Researchers Think Ibuprofen, Taken at High Inhaled Doses, Can Treat Cystic Fibrosis
Researchers are working on a way to deliver high doses of a common anti-inflammatory — ibuprofen — directly into the lungs of cystic fibrosis (CF) patients as a possible therapy.
More than 20 years ago, scientists found that ibuprofen was able to slow lung function decline in CF patients when given at high doses. But other studies revealed that high doses of ibuprofen, taken routinely, could also cause gastrointestinal (GI) bleeding or acute kidney injury, particularly when combined with the antibiotics these patients take for their recurring lung infections.
Now, researchers led by Carolyn Cannon, MD, PhD, an associate professor at at Texas A&M Health Science Center College of Medicine, are investigating whether delivering the drug directly to the damaged area — the lungs — would provide benefits without risk of injury to the kidneys or GI tract.
“We feel that nanoparticle ibuprofen delivered by aerosol to the lungs would be a fantastic therapeutic,” said Dr. Cannon in a press release.
Because this is a different application and delivery method of an already approved drug, the development and regulatory approval process should be easier than that for a novel drug.
Since the inhaled ibuprofen is not delivered systemically, it might also be taken in conjunction with the antibiotics used to counter lung infection.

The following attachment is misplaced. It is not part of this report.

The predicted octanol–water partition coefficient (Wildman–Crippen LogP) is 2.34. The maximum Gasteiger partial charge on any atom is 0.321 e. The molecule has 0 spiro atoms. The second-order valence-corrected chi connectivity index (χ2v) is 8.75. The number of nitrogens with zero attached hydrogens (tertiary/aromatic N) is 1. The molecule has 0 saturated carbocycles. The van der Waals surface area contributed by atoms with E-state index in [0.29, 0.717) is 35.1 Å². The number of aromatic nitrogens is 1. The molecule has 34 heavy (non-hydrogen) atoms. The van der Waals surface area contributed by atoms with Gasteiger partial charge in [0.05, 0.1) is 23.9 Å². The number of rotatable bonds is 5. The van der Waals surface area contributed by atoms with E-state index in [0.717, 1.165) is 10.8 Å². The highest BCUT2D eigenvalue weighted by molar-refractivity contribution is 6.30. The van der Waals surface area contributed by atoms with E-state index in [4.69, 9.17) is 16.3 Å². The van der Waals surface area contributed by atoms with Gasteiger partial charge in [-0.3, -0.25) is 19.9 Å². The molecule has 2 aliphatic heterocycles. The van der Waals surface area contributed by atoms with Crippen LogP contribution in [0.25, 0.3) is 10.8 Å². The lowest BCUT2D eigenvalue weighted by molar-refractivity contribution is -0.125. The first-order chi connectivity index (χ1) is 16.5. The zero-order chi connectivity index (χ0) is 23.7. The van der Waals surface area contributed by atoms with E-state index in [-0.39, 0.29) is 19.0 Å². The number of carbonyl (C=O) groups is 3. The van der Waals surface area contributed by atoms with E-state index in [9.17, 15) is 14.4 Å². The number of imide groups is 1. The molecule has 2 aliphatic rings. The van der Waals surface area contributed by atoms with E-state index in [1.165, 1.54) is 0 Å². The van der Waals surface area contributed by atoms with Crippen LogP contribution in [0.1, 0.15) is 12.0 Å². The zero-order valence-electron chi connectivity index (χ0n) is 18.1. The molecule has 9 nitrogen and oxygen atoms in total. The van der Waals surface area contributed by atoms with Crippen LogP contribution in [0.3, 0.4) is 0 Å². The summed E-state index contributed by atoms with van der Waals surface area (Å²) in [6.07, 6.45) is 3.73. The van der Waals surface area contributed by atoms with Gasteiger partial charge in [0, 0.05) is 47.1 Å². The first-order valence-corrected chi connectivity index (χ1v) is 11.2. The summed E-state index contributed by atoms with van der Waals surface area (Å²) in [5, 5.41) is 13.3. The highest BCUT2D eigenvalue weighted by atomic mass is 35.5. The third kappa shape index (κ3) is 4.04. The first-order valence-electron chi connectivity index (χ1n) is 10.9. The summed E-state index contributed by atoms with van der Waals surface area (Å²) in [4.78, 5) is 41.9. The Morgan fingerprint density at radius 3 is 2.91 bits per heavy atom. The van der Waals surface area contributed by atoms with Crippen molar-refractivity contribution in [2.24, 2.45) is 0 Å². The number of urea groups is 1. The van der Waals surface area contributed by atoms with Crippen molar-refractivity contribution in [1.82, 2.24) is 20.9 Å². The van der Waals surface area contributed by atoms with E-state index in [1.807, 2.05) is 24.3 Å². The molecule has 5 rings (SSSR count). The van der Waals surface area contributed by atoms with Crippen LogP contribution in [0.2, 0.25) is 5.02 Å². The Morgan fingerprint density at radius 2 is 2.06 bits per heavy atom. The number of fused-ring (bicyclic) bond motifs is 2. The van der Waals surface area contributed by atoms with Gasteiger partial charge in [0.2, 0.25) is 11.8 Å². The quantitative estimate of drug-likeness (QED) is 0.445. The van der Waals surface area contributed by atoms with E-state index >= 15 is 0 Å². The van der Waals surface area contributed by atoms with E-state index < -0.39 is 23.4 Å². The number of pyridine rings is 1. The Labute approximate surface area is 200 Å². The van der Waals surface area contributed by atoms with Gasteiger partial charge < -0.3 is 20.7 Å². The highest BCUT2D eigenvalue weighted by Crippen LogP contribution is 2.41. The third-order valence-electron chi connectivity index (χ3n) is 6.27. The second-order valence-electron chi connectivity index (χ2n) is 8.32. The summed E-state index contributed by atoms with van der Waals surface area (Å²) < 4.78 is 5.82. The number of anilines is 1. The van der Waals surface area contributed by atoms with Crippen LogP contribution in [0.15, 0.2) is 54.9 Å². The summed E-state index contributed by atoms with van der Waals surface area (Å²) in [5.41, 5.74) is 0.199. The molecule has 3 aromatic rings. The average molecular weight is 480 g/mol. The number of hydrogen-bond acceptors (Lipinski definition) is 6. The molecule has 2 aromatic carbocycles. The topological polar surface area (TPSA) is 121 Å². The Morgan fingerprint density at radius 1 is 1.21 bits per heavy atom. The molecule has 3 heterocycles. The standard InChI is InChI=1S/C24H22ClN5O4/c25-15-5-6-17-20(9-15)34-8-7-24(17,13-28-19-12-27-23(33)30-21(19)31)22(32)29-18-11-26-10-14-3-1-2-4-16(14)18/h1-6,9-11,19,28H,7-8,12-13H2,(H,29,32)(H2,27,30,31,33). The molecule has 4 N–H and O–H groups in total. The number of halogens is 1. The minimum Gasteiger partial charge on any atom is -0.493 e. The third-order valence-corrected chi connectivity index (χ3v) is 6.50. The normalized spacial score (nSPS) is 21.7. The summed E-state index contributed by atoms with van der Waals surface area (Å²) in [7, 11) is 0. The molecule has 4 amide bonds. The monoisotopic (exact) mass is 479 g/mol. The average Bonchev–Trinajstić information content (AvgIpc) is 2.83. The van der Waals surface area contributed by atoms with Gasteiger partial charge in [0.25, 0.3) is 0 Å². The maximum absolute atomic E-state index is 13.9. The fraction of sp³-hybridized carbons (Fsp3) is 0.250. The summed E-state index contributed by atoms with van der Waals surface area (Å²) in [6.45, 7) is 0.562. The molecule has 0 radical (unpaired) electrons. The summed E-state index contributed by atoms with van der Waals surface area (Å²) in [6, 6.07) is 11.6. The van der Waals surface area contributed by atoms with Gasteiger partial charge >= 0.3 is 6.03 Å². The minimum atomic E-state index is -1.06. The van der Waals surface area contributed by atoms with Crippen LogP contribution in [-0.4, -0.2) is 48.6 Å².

“We determined that not only does ibuprofen act as an antimicrobial itself, it is also synergistic with the antibiotics we already give to these patients,” Dr. Cannon said. “Together, they kill the pathogens much better than either one does alone.”
The team has developed “several nanoparticle formulations,” including one that “is almost pure ibuprofen,” she added. “We are excited about this formulation, but we still have to prove that it achieves our goal of high lung concentrations of the drug and low systemic concentrations.”
In preparation for testing the drug and its delivery method in people, teams led by Dr. Cannon and Dr. Hugh Smyth at the University of Texas in Austin, who developed the “pure” formulation, will measure ibuprofen concentrations in the lungs and serum of animal models after delivering the ibuprofen particles into their lungs.
“This type of experiment addresses the pharmacokinetics of the drug and aims to investigate our hypothesis that we can achieve high local concentrations in the lung while maintaining low systemic concentrations,” Dr. Cannon said.
Researchers now applying for international patent protection for their technology, and expect to begin discussions with the U.S. Food and Drug Administration (FDA) to receive approval for an Investigational New Drug (IND) application, and the right to start clinical trials.